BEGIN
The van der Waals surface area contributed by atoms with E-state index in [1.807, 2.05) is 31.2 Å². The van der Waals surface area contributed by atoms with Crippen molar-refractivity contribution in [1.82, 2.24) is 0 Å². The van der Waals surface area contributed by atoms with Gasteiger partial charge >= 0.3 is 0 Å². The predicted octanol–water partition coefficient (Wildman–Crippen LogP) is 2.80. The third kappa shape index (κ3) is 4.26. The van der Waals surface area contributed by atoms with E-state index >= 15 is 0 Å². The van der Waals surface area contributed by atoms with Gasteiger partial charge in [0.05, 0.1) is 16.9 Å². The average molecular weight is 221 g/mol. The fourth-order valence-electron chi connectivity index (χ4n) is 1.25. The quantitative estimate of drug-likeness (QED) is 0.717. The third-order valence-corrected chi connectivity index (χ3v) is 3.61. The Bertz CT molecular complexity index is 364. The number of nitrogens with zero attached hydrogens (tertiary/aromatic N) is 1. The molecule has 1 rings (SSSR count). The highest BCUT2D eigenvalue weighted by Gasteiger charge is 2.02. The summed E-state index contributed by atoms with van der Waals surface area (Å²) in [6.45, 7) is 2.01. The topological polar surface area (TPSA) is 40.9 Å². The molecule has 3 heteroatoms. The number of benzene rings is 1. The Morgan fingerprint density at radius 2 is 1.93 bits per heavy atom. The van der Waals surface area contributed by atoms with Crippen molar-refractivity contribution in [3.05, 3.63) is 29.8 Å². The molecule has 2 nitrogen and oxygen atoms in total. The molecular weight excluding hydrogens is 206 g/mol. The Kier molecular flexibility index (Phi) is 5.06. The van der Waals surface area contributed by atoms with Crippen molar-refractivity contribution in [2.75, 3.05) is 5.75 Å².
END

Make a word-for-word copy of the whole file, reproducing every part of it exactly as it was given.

The van der Waals surface area contributed by atoms with E-state index in [1.807, 2.05) is 31.2 Å². The van der Waals surface area contributed by atoms with Crippen molar-refractivity contribution in [1.82, 2.24) is 0 Å². The van der Waals surface area contributed by atoms with Gasteiger partial charge >= 0.3 is 0 Å². The predicted octanol–water partition coefficient (Wildman–Crippen LogP) is 2.80. The third kappa shape index (κ3) is 4.26. The van der Waals surface area contributed by atoms with E-state index >= 15 is 0 Å². The van der Waals surface area contributed by atoms with Gasteiger partial charge in [0.05, 0.1) is 16.9 Å². The average molecular weight is 221 g/mol. The fourth-order valence-electron chi connectivity index (χ4n) is 1.25. The quantitative estimate of drug-likeness (QED) is 0.717. The third-order valence-corrected chi connectivity index (χ3v) is 3.61. The Bertz CT molecular complexity index is 364. The number of nitrogens with zero attached hydrogens (tertiary/aromatic N) is 1. The molecule has 1 rings (SSSR count). The highest BCUT2D eigenvalue weighted by Gasteiger charge is 2.02. The summed E-state index contributed by atoms with van der Waals surface area (Å²) in [6.45, 7) is 2.01. The topological polar surface area (TPSA) is 40.9 Å². The molecule has 3 heteroatoms. The number of benzene rings is 1. The Morgan fingerprint density at radius 2 is 1.93 bits per heavy atom. The van der Waals surface area contributed by atoms with Crippen molar-refractivity contribution in [3.05, 3.63) is 29.8 Å². The molecule has 2 nitrogen and oxygen atoms in total. The molecular weight excluding hydrogens is 206 g/mol. The Kier molecular flexibility index (Phi) is 5.06. The van der Waals surface area contributed by atoms with Crippen molar-refractivity contribution in [2.75, 3.05) is 5.75 Å².